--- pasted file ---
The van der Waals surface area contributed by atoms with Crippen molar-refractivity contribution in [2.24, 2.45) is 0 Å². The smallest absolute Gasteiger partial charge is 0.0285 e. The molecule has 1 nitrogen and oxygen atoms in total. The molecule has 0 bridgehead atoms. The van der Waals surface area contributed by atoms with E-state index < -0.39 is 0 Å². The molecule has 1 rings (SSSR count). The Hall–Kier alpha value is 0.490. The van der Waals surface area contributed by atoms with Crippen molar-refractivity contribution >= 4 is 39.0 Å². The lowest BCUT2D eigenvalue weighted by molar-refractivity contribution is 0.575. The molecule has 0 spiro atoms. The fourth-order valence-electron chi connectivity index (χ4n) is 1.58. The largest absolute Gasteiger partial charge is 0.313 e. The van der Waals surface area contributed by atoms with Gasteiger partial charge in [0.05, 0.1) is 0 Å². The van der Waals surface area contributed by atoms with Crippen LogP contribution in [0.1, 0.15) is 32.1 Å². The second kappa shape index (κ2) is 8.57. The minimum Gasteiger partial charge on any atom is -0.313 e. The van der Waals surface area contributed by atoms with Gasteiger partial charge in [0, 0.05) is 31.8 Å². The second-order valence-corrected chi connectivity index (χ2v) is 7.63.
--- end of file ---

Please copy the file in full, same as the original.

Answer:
The van der Waals surface area contributed by atoms with Crippen molar-refractivity contribution in [2.24, 2.45) is 0 Å². The smallest absolute Gasteiger partial charge is 0.0285 e. The molecule has 1 nitrogen and oxygen atoms in total. The molecule has 0 bridgehead atoms. The van der Waals surface area contributed by atoms with E-state index < -0.39 is 0 Å². The molecule has 1 rings (SSSR count). The Hall–Kier alpha value is 0.490. The van der Waals surface area contributed by atoms with Crippen molar-refractivity contribution >= 4 is 39.0 Å². The lowest BCUT2D eigenvalue weighted by molar-refractivity contribution is 0.575. The molecule has 0 spiro atoms. The fourth-order valence-electron chi connectivity index (χ4n) is 1.58. The largest absolute Gasteiger partial charge is 0.313 e. The van der Waals surface area contributed by atoms with Gasteiger partial charge in [0.05, 0.1) is 0 Å². The van der Waals surface area contributed by atoms with Crippen LogP contribution in [0.1, 0.15) is 32.1 Å². The second kappa shape index (κ2) is 8.57. The minimum Gasteiger partial charge on any atom is -0.313 e. The van der Waals surface area contributed by atoms with Gasteiger partial charge in [0, 0.05) is 31.8 Å². The second-order valence-corrected chi connectivity index (χ2v) is 7.63.